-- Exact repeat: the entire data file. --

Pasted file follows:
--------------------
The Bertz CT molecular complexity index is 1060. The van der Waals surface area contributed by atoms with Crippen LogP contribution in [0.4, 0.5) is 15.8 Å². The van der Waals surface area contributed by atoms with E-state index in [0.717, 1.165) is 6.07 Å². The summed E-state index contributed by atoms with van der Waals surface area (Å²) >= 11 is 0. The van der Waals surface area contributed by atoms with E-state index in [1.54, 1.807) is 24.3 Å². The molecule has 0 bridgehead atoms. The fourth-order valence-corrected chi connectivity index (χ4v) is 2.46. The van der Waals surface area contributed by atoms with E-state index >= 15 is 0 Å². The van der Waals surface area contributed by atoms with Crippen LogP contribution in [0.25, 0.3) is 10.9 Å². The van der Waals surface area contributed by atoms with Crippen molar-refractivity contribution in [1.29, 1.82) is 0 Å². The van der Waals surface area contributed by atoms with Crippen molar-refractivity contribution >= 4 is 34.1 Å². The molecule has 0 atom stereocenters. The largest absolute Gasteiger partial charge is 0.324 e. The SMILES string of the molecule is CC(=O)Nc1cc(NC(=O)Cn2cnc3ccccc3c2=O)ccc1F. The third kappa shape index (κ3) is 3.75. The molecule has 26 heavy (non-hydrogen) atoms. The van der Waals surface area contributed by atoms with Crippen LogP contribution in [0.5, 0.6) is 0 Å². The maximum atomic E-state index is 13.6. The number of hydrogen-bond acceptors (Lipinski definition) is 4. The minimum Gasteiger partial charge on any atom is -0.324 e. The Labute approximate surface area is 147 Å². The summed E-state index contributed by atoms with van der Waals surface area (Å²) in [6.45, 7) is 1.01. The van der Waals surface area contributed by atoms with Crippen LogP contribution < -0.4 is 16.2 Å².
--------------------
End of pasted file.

The Bertz CT molecular complexity index is 1060. The van der Waals surface area contributed by atoms with Crippen LogP contribution in [0.4, 0.5) is 15.8 Å². The van der Waals surface area contributed by atoms with E-state index in [0.717, 1.165) is 6.07 Å². The summed E-state index contributed by atoms with van der Waals surface area (Å²) >= 11 is 0. The van der Waals surface area contributed by atoms with E-state index in [1.54, 1.807) is 24.3 Å². The molecule has 0 bridgehead atoms. The fourth-order valence-corrected chi connectivity index (χ4v) is 2.46. The van der Waals surface area contributed by atoms with E-state index >= 15 is 0 Å². The van der Waals surface area contributed by atoms with Crippen LogP contribution in [0.25, 0.3) is 10.9 Å². The van der Waals surface area contributed by atoms with Crippen molar-refractivity contribution in [1.29, 1.82) is 0 Å². The van der Waals surface area contributed by atoms with Crippen molar-refractivity contribution >= 4 is 34.1 Å². The molecule has 0 atom stereocenters. The largest absolute Gasteiger partial charge is 0.324 e. The SMILES string of the molecule is CC(=O)Nc1cc(NC(=O)Cn2cnc3ccccc3c2=O)ccc1F. The third kappa shape index (κ3) is 3.75. The molecule has 26 heavy (non-hydrogen) atoms. The van der Waals surface area contributed by atoms with Crippen LogP contribution in [0.5, 0.6) is 0 Å². The maximum atomic E-state index is 13.6. The number of hydrogen-bond acceptors (Lipinski definition) is 4. The minimum Gasteiger partial charge on any atom is -0.324 e. The Labute approximate surface area is 147 Å². The summed E-state index contributed by atoms with van der Waals surface area (Å²) in [6.45, 7) is 1.01. The van der Waals surface area contributed by atoms with Crippen LogP contribution < -0.4 is 16.2 Å².